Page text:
I’ve been putting off this post for a long time.
There are two reasons. First, I have a lot to say. A lot. Second, I’m not sure how to say it.
Describing a baby every month is different than describing a toddler. And describing a toddler is different than describing Mary Virginia.
I could not, would not allow myself to neglect my sweet little middle child her birthday post. Instead of foregoing, I’m just going to smash it together and hit publish. What you’re reading is my best attempt to sum up my little girl at three. But let me warn you, I do a terrible job.
A quick note — Mary Virginia is now three and eight months, and she’s changed a lot. For example, she would want me to tell you that her hair is now much longer than in these old photos. As you read, keep in mind that I wrote this based on notes I took when she turned three years old.
Mary Virginia is dramatic, smart, emotional, hilarious, and sensitive. She loves ducks, princesses, and stuffed animals. Her favorite food group is Popsicles and her love language is lotion. But most of all, she is complex; a complex little curly-haired girl who everyone can identify with, especially me.
People often comment on the blog or on social media that they identify with Mary Virginia, that she is their spirit animal. Strangers, too, who overhear her talking, stop me to laugh and agree with her frank observations. She has an intangible, ineffable quality that draws people. Whatever it is is the exact same reason it’s taken me eight months to write this post.
The very very first thing you need to know about Mary Virginia is that she is extremely verbal. Mary Virginia DOESNOTSTOPTALKING. I don’t know why, but listening is more exhausting for me than talking is for her. She starts talking the moment she wakes up and spends the whole day sucking up the word-quota for our entire family. When she has to go to the bathroom, she talks the entire way there and sticks her head out the door so she can keep talking. When we read books, I can barely read because she interjects so many questions and observations. When she’s tired, she curls up on my lap and says, “Mommy, what do you want to talk about?”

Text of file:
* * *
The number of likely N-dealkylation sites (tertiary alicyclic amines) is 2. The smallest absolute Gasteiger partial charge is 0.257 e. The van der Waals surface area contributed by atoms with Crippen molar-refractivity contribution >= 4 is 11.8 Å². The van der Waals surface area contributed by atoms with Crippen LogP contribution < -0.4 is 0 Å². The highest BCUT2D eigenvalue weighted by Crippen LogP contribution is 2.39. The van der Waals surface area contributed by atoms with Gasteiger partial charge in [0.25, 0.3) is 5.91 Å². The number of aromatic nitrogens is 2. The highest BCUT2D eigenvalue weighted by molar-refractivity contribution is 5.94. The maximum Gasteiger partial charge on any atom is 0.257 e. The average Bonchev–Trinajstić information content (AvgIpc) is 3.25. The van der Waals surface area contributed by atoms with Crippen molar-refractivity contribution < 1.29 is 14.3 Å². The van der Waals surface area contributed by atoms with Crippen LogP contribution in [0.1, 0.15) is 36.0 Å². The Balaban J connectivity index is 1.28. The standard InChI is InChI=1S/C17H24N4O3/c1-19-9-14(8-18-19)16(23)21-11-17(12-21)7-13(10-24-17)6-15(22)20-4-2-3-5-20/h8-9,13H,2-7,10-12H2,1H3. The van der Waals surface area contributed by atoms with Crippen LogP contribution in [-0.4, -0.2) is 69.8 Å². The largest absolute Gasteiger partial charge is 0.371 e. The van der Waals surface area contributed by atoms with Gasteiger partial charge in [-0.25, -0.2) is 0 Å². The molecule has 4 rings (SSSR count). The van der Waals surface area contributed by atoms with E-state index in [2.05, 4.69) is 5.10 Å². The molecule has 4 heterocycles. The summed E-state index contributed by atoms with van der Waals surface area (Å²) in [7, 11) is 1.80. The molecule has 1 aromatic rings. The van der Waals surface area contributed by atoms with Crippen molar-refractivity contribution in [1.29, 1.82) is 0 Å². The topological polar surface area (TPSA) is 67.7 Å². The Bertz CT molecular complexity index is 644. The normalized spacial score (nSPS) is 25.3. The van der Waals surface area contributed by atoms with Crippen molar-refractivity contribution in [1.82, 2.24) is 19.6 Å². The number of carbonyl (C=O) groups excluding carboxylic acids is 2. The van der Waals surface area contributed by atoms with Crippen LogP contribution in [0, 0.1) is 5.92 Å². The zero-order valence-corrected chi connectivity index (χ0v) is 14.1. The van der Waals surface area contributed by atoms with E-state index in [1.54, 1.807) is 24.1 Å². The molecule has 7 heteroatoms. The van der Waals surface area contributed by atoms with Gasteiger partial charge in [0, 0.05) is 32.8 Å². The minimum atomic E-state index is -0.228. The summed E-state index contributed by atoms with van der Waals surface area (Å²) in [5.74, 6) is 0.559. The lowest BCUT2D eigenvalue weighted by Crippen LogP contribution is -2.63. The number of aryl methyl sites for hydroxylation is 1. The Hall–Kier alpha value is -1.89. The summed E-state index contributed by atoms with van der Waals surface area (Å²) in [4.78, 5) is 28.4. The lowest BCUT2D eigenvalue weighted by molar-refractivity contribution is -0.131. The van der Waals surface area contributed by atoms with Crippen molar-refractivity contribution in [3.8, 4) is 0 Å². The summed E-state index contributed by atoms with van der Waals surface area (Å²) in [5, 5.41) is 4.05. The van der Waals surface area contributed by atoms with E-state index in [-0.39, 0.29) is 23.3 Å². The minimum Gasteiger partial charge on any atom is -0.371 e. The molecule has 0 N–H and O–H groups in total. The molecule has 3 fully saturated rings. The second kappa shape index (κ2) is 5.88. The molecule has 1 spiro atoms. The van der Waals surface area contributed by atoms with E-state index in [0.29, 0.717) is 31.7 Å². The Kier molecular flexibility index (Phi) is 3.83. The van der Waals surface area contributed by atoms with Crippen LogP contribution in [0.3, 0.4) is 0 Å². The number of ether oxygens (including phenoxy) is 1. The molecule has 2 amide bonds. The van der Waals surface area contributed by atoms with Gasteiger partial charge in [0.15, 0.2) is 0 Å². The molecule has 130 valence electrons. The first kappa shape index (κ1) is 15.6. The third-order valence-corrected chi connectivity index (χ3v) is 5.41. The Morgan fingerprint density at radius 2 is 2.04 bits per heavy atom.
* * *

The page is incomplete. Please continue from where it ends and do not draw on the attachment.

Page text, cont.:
People often ask if I write down funny things she says and the answer is a resolute NO. I don’t because there’s just too much material. If I wrote it down I’d fill all the notebooks and scraps of paper in the house and eventually have to wallpaper the walls with Mary Virginia-isms.
One day I tried it, and these all happened before 8 a.m.:
- Playing restaurant, “Mommy, what do you want? We have pancakes and biscuits. But the biscuits are for the dogs.”
- While watching a video of herself, “Why am i not fussing? I’m always fussing.”
- At breakfast, after telling her over and over to get OFF the table, she does this: “Mommy, when I put my arm out and lay my head down, look what happens. I’m on the table.”
- When I ask her if she can see the geese all the way across the pond, “Mommy I have fast eyes so I can see better than you and I’m an excellent girl.”